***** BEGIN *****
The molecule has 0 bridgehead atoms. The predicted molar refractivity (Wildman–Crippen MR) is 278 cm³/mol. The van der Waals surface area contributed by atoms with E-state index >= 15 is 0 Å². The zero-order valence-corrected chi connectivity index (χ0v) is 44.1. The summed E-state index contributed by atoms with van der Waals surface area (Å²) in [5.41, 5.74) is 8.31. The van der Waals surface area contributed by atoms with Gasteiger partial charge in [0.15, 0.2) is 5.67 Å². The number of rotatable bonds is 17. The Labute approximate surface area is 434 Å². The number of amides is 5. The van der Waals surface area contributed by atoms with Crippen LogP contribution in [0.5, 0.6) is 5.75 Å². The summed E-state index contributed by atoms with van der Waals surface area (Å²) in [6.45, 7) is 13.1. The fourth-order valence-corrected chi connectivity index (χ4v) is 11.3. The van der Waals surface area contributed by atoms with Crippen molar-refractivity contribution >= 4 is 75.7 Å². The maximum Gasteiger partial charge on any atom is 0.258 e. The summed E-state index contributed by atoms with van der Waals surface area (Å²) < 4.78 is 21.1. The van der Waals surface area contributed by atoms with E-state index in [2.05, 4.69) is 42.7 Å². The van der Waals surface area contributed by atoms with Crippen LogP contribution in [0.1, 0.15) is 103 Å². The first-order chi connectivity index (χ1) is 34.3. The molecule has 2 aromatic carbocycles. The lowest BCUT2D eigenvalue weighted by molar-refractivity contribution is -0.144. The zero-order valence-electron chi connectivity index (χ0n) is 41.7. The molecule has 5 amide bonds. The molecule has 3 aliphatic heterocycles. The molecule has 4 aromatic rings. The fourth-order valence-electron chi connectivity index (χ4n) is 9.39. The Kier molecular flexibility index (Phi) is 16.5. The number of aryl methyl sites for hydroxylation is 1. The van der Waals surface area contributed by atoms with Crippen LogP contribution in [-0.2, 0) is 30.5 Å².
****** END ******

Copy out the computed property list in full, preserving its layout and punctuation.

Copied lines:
The molecule has 0 bridgehead atoms. The predicted molar refractivity (Wildman–Crippen MR) is 278 cm³/mol. The van der Waals surface area contributed by atoms with E-state index >= 15 is 0 Å². The zero-order valence-corrected chi connectivity index (χ0v) is 44.1. The summed E-state index contributed by atoms with van der Waals surface area (Å²) in [5.41, 5.74) is 8.31. The van der Waals surface area contributed by atoms with Gasteiger partial charge in [0.15, 0.2) is 5.67 Å². The number of rotatable bonds is 17. The Labute approximate surface area is 434 Å². The number of amides is 5. The van der Waals surface area contributed by atoms with Crippen LogP contribution in [0.5, 0.6) is 5.75 Å². The summed E-state index contributed by atoms with van der Waals surface area (Å²) in [6.45, 7) is 13.1. The fourth-order valence-corrected chi connectivity index (χ4v) is 11.3. The van der Waals surface area contributed by atoms with Crippen molar-refractivity contribution >= 4 is 75.7 Å². The maximum Gasteiger partial charge on any atom is 0.258 e. The summed E-state index contributed by atoms with van der Waals surface area (Å²) < 4.78 is 21.1. The van der Waals surface area contributed by atoms with E-state index in [2.05, 4.69) is 42.7 Å². The van der Waals surface area contributed by atoms with Crippen LogP contribution in [0.1, 0.15) is 103 Å². The first-order chi connectivity index (χ1) is 34.3. The molecule has 2 aromatic carbocycles. The lowest BCUT2D eigenvalue weighted by molar-refractivity contribution is -0.144. The zero-order valence-electron chi connectivity index (χ0n) is 41.7. The molecule has 5 amide bonds. The molecule has 3 aliphatic heterocycles. The molecule has 4 aromatic rings. The fourth-order valence-electron chi connectivity index (χ4n) is 9.39. The Kier molecular flexibility index (Phi) is 16.5. The number of aryl methyl sites for hydroxylation is 1. The van der Waals surface area contributed by atoms with Crippen LogP contribution in [-0.2, 0) is 30.5 Å².